Many agree on the need for a radical overhaul of the university entrance system, for reasons that are patently obvious.
There is no other way for the education system to stop producing students that are parroting rote learning. There is also no other way to combat the huge private tutoring industry, which prepares students for university exams, and which transforms an educational system that is supposedly free for all citizens into an exorbitantly costly affair for families.
The changes in the university entry system that were announced by the education ministry do not meet these needs, despite the fact that the minister has often announced the full abolition of university entrance exams.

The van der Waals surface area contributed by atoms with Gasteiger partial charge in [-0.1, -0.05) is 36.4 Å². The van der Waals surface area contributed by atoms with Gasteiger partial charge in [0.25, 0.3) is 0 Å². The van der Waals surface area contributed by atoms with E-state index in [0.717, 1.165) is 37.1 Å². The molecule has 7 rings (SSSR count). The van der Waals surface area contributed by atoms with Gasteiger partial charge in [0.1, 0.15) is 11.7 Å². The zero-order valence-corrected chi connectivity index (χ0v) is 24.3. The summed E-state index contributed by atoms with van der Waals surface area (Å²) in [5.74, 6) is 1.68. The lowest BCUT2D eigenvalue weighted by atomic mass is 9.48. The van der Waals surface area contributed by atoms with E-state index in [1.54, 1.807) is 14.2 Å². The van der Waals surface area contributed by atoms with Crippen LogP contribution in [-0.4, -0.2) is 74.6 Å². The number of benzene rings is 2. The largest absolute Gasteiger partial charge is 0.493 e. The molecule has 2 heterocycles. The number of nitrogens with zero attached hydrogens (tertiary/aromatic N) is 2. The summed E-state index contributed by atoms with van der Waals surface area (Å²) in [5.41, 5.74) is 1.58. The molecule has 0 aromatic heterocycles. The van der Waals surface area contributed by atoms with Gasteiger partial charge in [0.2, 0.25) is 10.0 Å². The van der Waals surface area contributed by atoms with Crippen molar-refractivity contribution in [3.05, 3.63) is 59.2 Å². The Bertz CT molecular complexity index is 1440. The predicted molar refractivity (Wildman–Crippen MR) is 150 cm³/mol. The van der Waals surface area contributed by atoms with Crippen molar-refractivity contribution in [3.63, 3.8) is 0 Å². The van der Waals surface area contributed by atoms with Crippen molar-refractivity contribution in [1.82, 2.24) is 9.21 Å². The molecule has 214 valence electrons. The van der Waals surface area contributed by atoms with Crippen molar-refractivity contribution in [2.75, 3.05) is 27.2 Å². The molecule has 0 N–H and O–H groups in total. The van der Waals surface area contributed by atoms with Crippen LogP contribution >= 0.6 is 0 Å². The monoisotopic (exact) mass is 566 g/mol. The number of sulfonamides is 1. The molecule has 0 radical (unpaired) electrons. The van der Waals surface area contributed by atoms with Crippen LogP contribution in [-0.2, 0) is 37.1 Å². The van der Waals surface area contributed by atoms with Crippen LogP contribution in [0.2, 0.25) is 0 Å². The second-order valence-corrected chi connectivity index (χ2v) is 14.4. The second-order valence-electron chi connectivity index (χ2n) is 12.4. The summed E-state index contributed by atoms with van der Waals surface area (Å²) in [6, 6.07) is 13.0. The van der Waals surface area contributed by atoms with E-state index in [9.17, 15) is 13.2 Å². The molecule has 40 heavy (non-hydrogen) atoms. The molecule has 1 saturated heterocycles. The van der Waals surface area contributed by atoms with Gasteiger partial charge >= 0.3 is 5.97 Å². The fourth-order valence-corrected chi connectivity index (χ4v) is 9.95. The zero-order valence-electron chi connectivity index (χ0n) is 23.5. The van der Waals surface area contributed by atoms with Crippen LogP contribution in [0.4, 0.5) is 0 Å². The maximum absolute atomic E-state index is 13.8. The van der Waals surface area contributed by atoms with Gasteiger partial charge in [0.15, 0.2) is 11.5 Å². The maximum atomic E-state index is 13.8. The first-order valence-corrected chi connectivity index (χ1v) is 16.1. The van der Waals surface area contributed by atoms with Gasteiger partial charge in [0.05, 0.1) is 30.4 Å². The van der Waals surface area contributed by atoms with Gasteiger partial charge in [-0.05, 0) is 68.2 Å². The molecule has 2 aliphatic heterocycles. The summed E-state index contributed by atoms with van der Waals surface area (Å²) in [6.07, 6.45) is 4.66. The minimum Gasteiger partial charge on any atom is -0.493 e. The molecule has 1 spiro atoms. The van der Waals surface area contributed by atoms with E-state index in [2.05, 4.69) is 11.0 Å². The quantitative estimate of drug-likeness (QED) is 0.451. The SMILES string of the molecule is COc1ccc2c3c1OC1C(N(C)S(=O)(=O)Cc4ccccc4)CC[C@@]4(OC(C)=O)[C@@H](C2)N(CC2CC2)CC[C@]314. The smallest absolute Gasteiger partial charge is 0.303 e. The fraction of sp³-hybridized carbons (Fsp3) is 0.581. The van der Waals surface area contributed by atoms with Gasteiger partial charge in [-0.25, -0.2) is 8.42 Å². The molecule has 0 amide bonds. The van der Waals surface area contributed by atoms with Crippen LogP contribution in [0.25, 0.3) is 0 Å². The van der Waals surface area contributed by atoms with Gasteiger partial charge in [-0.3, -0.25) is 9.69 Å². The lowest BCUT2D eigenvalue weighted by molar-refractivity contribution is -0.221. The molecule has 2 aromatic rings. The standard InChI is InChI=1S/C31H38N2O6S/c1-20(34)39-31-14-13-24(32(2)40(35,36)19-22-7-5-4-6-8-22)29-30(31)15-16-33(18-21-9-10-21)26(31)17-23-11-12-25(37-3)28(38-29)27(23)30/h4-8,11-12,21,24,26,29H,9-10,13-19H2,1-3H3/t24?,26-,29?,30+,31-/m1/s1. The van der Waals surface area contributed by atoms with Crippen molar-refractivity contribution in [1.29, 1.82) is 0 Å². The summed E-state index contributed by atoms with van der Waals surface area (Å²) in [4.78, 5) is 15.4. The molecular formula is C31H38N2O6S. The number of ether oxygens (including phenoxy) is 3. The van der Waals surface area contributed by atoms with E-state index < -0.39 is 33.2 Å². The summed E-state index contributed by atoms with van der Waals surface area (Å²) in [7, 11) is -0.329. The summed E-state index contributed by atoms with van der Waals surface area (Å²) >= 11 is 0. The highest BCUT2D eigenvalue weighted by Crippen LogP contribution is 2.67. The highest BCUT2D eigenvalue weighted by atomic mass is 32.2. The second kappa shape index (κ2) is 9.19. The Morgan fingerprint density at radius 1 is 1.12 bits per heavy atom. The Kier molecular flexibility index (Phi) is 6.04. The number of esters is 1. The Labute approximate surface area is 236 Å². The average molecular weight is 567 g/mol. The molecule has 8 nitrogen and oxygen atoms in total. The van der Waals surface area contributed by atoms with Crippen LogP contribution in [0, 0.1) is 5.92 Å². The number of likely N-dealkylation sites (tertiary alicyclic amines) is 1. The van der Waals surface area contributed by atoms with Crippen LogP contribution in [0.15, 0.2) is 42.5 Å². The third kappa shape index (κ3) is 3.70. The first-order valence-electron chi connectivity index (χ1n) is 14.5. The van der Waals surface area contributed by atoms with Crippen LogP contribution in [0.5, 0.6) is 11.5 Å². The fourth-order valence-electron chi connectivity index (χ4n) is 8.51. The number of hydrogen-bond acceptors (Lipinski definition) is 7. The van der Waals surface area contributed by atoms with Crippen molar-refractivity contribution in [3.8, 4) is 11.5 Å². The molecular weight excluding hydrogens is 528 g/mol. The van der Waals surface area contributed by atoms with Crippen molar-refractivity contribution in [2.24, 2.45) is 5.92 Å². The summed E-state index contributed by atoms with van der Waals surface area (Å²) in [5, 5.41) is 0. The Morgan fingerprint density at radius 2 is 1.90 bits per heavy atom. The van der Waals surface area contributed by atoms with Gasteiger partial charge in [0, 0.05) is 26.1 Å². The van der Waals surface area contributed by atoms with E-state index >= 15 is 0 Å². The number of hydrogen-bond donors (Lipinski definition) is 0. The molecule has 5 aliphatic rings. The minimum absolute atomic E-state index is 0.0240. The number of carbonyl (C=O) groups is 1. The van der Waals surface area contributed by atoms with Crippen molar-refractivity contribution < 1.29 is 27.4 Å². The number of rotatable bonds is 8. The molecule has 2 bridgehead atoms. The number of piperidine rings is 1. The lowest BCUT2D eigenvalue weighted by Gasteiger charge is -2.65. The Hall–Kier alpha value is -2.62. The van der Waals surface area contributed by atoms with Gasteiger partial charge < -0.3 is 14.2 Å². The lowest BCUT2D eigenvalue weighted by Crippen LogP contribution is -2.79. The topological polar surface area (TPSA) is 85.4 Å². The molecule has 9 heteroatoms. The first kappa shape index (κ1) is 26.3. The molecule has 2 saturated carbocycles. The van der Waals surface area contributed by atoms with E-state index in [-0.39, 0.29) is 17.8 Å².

As if that were not enough, the planned changes feed suspicions that there will be an undermining of a major achievement of the university entry exam system, which one finds nowhere else in the public sphere, the unimpeachability of the process.
The suspicion that access to university faculties for which there is a high demand among candidates will be available not only for the studious, but also for the cunning, is the last thing the country needs.
The last thing that university students need is the conviction that even the university admissions system was corrupted by the usual ills that characterise almost all evaluation procedures in the state.
Young people have dreams.
If the education minister and the government overall are incapable of making things better, at least let them not make matters worse.